On Nov. 6, a mob set fire to the municipal building in Vinto, a town in Cochabamba department, and dragged out the mayor, Patricia Arce, again a Morales ally. She was forcibly marched through the streets, while the assailants sprayed her with red paint and cut her hair. She was eventually rescued by the police. That same day, in the nearby village of Huayculi, a young man named Limbert Guzmán Vásquez, apparently a Morales supporter, was beaten to death by a mob. (Los Tiempos, Nov. 8; EFE, BBC News, Nov. 7; Ambito, Argentina, Nov. 6)
On Oct. 30, two men were killed in Montero, a town outside the city of Santa Cruz, in clashes between supporters and opponents of Morales. Both were apparently Morales opponents, and died of gunshot wounds. (BBC News, InfoBae, Oct. 31; Eju!, Santa Cruz, Oct. 30)
Amid the left-right polarization, an indigenous opposition to Morales also mobilized. Lawmaker Rafael Quispe, a traditional Aymara leader from La Paz department and a former Morales supporter, on Nov. 7 announced the start of a hunger strike to demand the president’s resignation. In a statement from the Chamber of Deputies building, where he held the fast, he called for “a halt to confrontation,” but also demanded that the entire Supreme Electoral Tribunal step down along with Morales. (Pagina Siete, Nov. 7)
OAS findings contested
There has been dissent to the OAS findings that the Oct. 20 election was tainted. The initial OAS statement the day after the vote stressed the hiatus in the count after it began to indicate that the race would have to go to a second round. Twenty-four hours later, the count was resumed, “with an inexplicable change in trend that drastically modifies the fate of the election and generates a loss of confidence in the electoral process.”
But Mark Weisbrot, co-director of the Center for Economic and Policy Research (CEPR) in Washington, issued his own analysis contesting that of the OAS. “The OAS statement implies that there is something wrong with the vote count in Bolivia because later-reporting voting centers showed a different margin than earlier ones,” Weisbrot said. “But it provides absolutely no evidence—no statistics, numbers, or facts of any kind—to support this idea. And in fact, a preliminary analysis of the voting data at all of the more than 34,000 voting tables—which is all publicly available and can be downloaded by anyone—shows no evidence of irregularity.” He called on the OAS to “retract” its statement.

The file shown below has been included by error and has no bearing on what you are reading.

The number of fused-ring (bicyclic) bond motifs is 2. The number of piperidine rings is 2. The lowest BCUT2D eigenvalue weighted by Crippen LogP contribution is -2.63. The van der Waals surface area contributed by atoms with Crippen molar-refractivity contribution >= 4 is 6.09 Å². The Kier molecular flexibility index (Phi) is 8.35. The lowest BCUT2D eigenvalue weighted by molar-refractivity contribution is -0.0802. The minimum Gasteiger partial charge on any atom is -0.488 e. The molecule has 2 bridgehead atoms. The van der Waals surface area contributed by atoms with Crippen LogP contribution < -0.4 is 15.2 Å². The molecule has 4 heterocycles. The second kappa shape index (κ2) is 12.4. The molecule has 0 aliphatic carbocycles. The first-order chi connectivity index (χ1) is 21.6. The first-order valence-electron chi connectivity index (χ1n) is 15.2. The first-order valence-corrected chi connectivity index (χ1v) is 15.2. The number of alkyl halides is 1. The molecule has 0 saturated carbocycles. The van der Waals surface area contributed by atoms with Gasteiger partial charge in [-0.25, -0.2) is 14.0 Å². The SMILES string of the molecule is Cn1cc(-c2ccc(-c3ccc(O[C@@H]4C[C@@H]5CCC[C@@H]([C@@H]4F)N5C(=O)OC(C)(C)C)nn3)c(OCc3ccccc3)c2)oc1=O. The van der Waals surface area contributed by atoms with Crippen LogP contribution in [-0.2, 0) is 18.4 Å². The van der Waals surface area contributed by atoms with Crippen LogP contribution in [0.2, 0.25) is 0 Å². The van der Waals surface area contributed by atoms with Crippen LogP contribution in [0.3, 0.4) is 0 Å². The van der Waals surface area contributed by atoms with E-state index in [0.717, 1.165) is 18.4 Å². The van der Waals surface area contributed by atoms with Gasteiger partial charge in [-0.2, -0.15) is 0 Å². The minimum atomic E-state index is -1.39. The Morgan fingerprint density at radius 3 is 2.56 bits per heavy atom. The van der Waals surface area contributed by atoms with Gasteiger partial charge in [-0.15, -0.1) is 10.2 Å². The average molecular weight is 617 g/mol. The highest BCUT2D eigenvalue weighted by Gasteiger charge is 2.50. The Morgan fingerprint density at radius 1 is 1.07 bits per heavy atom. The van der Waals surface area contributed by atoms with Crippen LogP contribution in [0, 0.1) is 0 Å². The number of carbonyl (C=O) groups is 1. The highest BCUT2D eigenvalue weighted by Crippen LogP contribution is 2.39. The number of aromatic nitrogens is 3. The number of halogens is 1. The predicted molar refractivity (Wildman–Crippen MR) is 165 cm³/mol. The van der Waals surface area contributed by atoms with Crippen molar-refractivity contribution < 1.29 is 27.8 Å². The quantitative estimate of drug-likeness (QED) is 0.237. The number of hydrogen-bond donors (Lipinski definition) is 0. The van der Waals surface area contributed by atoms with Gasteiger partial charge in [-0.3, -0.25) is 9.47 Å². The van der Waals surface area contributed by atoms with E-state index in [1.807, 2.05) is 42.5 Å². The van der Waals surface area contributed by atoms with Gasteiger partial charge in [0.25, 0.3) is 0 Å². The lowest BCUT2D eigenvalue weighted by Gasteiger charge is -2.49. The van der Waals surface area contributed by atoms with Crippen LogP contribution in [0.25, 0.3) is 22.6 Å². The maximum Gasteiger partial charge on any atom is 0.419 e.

On Nov. 8, the CEPR issued a second analysis of the vote count, asserting: “Neither the OAS mission nor any other party has demonstrated that there were widespread or systematic irregularities…”
In a Nov. 9 interview with the BBC, Weisbrot called the claims of electoral fraud “nothing, at this point, more than an unfounded conspiracy theory.” He said the OAS is “under enormous pressure from the Trump administration and Senator [Marco] Rubio, who have publicly stated their intentions to also get rid of this government.”
CEPR has yet to release a response to the OAS report of Nov. 10.
Arrest orders for Morales?
Hours after Morales announced his resignation, the recently resigned president and vice president of the Supreme Electoral Tribunal, María Eugenia Choque and Antonio Costas, were both arrested in La Paz. (ABI, Nov. 10)
Nearly simultaneously, Morales reported on Twitter that his home in Cochabamba had been attacked by a mob of opponents, and that he had received word that arrest orders have been issued against him. “The coup-mongers are destroying the rule of law,” he said. (Los golpistas destruyen el Estado de Derecho.) (ABI, Nov. 10)
The Uruguayan writer Raúl Zibechi warns of “A Popular Uprising Exploited by the Ultra-Right.” (In English here, and in Spanish here.) He notes that as well as the COB, another major trade union, the Syndical Federation of Mine Workers of Bolivia (FSTMB) had also Stated: “President Evo, you have done much for Bolivia, you have improved education, health, and brought diginity to many poor people. President, do not allow your people to burn, don’t allow more deaths to go on being president. All the people will value you for the position you must take; resignation is inevitable, compañero President. We must leave the national government in the hands of the people.”
He also notes Morales’ alienation of former indigenous allies now in the opposition, such as Rafael Quispe’s organization CONAMAQ. Zibechi concludes:
If there is anything left of ethics and dignity on the Latin American left, we should be reflecting on power, and the abuses committed in its exercise. As feminists and indigenous people have taught us, power is always oppressive, colonial and patriarchal. That is why they reject leaders [caudillos], and why communities rotate their leaders so that they don’t accumulate power.